(The author is a Reuters Breakingviews columnist. The opinions
expressed are his own.)
By Antony Currie
NEW YORK, Jan 3 (Reuters Breakingviews) - Wall Street could
learn a thing or two from Detroit about getting the business
back on the road. Both needed government aid in 2008. But it is
the automakers that have restructured and become decently
profitable in straitened times. Motown’s chiefs can more easily
justify big pay days too.
Uncle Sam attached more strings to bailing out General
Motors (GM.N) and Chrysler than it did to the likes of Bank of
America (BAC.N) and Citigroup (C.N). The two Motown
manufacturers had to slash dealerships and brands and cut
factory worker pay to the same levels as foreign rivals. Ford
(F.N) took similar measures, too.
Banks also restructured by shedding assets and businesses,
but not as much. And as the fifth anniversary of the bailouts
approaches, most of the bulge bracket U.S. investment banks are
only eking out single-digit returns on equity. That’s well below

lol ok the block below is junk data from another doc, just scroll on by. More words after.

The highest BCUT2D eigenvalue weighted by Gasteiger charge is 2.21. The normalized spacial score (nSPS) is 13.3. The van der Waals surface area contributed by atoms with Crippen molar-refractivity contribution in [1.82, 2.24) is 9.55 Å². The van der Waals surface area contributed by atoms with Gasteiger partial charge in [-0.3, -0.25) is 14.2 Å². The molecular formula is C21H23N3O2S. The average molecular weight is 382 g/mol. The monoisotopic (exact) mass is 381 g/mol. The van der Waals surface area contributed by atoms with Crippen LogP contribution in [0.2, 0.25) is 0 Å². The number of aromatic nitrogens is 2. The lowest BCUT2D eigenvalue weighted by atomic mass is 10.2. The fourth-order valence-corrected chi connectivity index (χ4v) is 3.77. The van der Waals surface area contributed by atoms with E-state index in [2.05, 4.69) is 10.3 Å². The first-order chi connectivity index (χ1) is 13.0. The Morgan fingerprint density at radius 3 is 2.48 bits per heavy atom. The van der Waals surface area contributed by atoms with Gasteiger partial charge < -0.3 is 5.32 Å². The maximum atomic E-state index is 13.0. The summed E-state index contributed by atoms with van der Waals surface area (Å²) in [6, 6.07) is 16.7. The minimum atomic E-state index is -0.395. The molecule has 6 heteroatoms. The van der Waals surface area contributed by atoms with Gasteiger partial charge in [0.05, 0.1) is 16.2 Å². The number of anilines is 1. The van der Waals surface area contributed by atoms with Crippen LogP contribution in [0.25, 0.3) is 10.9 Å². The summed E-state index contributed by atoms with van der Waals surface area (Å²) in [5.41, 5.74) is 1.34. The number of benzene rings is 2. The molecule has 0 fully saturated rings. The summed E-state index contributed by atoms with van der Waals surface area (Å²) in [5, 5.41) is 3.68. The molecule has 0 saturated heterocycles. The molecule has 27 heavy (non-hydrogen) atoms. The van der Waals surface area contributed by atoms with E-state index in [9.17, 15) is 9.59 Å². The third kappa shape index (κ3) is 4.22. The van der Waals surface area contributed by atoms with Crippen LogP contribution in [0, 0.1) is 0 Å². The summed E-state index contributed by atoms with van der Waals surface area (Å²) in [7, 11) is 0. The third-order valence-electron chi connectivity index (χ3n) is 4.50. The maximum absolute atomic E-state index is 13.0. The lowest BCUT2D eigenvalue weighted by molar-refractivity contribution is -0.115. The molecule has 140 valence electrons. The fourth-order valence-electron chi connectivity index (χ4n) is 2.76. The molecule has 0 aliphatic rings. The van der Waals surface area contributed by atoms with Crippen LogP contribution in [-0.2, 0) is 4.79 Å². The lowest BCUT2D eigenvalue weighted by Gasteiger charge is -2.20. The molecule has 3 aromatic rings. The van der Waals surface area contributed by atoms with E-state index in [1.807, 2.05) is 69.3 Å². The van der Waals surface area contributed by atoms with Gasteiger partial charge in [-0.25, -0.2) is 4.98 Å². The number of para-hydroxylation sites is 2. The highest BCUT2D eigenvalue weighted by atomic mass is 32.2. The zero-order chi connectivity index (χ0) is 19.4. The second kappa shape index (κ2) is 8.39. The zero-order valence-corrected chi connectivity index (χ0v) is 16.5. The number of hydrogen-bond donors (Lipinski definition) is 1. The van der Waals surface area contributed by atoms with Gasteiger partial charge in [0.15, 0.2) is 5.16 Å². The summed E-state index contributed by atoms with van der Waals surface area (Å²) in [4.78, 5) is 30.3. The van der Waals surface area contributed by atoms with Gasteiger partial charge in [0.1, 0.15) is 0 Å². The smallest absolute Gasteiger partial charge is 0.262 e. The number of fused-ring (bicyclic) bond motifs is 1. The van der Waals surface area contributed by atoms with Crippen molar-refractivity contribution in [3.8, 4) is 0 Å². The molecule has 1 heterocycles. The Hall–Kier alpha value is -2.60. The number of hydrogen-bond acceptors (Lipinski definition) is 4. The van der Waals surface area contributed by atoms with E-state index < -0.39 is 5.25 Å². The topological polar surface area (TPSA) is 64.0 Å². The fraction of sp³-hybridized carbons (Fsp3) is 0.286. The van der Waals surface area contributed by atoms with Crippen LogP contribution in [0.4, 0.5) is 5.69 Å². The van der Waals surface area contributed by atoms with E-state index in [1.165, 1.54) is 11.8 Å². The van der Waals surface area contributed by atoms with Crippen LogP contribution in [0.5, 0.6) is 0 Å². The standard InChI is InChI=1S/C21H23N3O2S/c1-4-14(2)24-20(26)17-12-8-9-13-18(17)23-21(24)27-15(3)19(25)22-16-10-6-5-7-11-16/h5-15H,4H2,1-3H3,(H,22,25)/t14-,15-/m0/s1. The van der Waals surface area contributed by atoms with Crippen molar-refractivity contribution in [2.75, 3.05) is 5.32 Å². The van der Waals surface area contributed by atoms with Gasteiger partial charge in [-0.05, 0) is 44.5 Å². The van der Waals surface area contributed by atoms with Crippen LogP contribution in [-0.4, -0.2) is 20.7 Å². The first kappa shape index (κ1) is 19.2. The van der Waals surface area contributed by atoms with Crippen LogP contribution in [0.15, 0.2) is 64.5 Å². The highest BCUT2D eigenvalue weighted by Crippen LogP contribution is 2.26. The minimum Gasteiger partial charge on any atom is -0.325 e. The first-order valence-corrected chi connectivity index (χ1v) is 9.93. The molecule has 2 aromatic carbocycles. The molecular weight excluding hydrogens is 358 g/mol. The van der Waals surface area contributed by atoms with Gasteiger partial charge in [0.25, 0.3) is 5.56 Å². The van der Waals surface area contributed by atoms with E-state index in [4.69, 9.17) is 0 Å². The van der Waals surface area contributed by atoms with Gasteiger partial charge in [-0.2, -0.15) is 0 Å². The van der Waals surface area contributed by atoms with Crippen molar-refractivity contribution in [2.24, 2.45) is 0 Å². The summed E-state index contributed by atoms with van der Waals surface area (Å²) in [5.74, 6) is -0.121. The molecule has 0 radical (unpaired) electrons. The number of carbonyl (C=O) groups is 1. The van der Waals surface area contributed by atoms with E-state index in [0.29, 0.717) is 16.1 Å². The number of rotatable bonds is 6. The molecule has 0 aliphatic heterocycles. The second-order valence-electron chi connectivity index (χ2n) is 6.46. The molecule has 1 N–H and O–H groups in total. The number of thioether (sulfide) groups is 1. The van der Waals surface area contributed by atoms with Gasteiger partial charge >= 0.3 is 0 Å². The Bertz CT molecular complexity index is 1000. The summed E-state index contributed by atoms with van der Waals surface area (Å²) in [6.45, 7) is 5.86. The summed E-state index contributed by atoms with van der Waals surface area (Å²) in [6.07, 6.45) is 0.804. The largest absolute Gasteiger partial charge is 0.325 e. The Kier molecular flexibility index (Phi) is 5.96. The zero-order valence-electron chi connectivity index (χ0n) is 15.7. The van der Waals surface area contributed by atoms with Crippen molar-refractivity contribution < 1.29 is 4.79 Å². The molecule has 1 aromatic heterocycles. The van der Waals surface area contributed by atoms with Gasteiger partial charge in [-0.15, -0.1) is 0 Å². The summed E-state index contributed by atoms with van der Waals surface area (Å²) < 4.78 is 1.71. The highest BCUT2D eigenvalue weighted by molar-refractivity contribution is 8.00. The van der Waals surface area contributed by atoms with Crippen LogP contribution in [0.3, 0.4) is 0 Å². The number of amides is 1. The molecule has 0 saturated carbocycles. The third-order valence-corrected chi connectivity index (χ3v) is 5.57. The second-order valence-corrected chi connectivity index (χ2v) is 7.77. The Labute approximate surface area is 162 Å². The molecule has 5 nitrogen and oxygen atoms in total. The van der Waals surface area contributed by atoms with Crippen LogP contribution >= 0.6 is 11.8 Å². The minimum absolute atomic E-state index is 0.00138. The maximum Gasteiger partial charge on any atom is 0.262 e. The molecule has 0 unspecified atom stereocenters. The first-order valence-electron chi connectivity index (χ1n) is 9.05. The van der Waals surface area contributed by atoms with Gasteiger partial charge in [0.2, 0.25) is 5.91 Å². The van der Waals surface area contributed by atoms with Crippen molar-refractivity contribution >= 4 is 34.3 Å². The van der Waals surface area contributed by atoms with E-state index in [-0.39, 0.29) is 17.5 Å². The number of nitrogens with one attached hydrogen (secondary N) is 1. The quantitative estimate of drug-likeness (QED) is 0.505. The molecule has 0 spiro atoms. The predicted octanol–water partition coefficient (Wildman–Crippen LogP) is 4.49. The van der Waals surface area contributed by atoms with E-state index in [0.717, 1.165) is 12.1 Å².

the rule-of-thumb cost of capital of 10 percent.
Detroit, meanwhile, is cranking out cash. General Motors’
pre-tax margin in North America is a healthy 8 percent or more
while Ford routinely bests 10 percent – a level once reserved
for the best luxury carmakers.
So what can the Motor City teach Wall Street? First, that it
pays to make swift strategic decisions on product lines. Only
Swiss bank UBS UBSN.VX has taken the real bold step of
shutting down whole swaths of fixed-income trading. And that was
hardly a decision taken quickly.
Second, banks have to learn that compensation needs to fit
the environment. Investment bank bonuses are lower than before
the crisis on an absolute basis, but still hover around 40
percent of revenue. Reducing that would give an immediate boost
to ROE. Goldman Sachs’ (GS.N) would jump from 8.8 percent to
12.3 percent for the first nine months of the year if pay fell
by a quarter, to about one-third of revenue.
Putting shareholders first has its own rewards, too. Ford
Chief Executive Alan Mulally and Executive Chairman Bill Ford
took home $43.5 million between them last year, or 0.55 percent
of net income. Applying the same metric would double pay to $24
million for Goldman’s Lloyd Blankfein. JPMorgan’s (JPM.N) Jamie
Dimon, meanwhile, would net around $100 million, almost five
times his 2011 reward.
It’s unlikely a bank will be able to hand over that much
again for a long time. But it illustrates that despite the
challenges they still face, especially on Europe, Detroit’s Big
Three have responded to the challenge much better than Wall
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(Editing by Robert Cole and Martin Langfield)
Keywords: BREAKINGVIEWS DETROIT/
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